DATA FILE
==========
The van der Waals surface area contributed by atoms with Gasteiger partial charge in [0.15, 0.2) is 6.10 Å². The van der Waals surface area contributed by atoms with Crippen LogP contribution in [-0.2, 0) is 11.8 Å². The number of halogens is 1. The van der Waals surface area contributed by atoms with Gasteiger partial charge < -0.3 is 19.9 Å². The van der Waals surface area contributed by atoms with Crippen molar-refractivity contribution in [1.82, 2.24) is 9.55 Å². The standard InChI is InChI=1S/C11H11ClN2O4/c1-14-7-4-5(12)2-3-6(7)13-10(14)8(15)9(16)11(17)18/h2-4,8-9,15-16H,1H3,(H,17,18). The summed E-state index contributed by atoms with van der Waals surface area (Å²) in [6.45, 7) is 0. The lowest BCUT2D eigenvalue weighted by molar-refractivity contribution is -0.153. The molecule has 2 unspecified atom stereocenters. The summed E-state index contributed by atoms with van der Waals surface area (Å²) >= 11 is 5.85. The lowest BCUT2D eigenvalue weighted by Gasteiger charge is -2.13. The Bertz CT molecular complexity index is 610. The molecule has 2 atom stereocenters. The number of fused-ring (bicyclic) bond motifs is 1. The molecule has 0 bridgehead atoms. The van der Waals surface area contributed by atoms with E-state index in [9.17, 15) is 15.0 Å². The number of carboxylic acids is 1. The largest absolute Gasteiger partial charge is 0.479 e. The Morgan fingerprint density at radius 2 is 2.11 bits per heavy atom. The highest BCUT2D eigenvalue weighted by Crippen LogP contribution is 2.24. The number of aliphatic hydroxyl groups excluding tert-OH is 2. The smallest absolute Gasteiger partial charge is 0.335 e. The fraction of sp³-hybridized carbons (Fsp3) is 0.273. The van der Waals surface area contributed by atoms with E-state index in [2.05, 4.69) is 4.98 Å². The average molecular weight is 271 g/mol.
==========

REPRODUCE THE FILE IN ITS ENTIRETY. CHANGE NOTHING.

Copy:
The van der Waals surface area contributed by atoms with Gasteiger partial charge in [0.15, 0.2) is 6.10 Å². The van der Waals surface area contributed by atoms with Crippen LogP contribution in [-0.2, 0) is 11.8 Å². The number of halogens is 1. The van der Waals surface area contributed by atoms with Gasteiger partial charge < -0.3 is 19.9 Å². The van der Waals surface area contributed by atoms with Crippen molar-refractivity contribution in [1.82, 2.24) is 9.55 Å². The standard InChI is InChI=1S/C11H11ClN2O4/c1-14-7-4-5(12)2-3-6(7)13-10(14)8(15)9(16)11(17)18/h2-4,8-9,15-16H,1H3,(H,17,18). The summed E-state index contributed by atoms with van der Waals surface area (Å²) in [6.45, 7) is 0. The lowest BCUT2D eigenvalue weighted by molar-refractivity contribution is -0.153. The molecule has 2 unspecified atom stereocenters. The summed E-state index contributed by atoms with van der Waals surface area (Å²) >= 11 is 5.85. The lowest BCUT2D eigenvalue weighted by Gasteiger charge is -2.13. The Bertz CT molecular complexity index is 610. The molecule has 2 atom stereocenters. The number of fused-ring (bicyclic) bond motifs is 1. The molecule has 0 bridgehead atoms. The van der Waals surface area contributed by atoms with E-state index in [9.17, 15) is 15.0 Å². The number of carboxylic acids is 1. The largest absolute Gasteiger partial charge is 0.479 e. The Morgan fingerprint density at radius 2 is 2.11 bits per heavy atom. The highest BCUT2D eigenvalue weighted by Crippen LogP contribution is 2.24. The number of aliphatic hydroxyl groups excluding tert-OH is 2. The smallest absolute Gasteiger partial charge is 0.335 e. The fraction of sp³-hybridized carbons (Fsp3) is 0.273. The van der Waals surface area contributed by atoms with E-state index in [2.05, 4.69) is 4.98 Å². The average molecular weight is 271 g/mol.